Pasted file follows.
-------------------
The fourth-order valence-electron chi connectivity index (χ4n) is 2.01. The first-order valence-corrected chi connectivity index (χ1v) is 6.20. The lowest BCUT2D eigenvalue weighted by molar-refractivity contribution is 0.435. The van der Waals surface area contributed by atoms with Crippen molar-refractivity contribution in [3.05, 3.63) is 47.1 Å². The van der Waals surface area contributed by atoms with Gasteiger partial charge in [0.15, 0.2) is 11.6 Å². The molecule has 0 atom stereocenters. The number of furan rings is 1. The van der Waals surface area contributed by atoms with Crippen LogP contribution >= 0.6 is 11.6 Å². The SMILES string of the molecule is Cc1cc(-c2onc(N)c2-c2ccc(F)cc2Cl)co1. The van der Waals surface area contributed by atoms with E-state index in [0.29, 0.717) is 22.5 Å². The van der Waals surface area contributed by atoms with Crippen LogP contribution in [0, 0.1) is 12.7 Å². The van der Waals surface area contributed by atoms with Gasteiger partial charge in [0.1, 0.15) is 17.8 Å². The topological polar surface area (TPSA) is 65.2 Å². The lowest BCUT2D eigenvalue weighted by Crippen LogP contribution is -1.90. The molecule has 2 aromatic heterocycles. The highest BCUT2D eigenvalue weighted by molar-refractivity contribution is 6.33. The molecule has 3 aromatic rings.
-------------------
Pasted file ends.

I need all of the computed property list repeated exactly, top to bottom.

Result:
The fourth-order valence-electron chi connectivity index (χ4n) is 2.01. The first-order valence-corrected chi connectivity index (χ1v) is 6.20. The lowest BCUT2D eigenvalue weighted by molar-refractivity contribution is 0.435. The van der Waals surface area contributed by atoms with Crippen molar-refractivity contribution in [3.05, 3.63) is 47.1 Å². The van der Waals surface area contributed by atoms with Gasteiger partial charge in [0.15, 0.2) is 11.6 Å². The molecule has 0 atom stereocenters. The number of furan rings is 1. The van der Waals surface area contributed by atoms with Crippen LogP contribution >= 0.6 is 11.6 Å². The SMILES string of the molecule is Cc1cc(-c2onc(N)c2-c2ccc(F)cc2Cl)co1. The van der Waals surface area contributed by atoms with E-state index in [0.29, 0.717) is 22.5 Å². The van der Waals surface area contributed by atoms with Crippen LogP contribution in [0, 0.1) is 12.7 Å². The van der Waals surface area contributed by atoms with Gasteiger partial charge in [0.1, 0.15) is 17.8 Å². The topological polar surface area (TPSA) is 65.2 Å². The lowest BCUT2D eigenvalue weighted by Crippen LogP contribution is -1.90. The molecule has 2 aromatic heterocycles. The highest BCUT2D eigenvalue weighted by molar-refractivity contribution is 6.33. The molecule has 3 aromatic rings.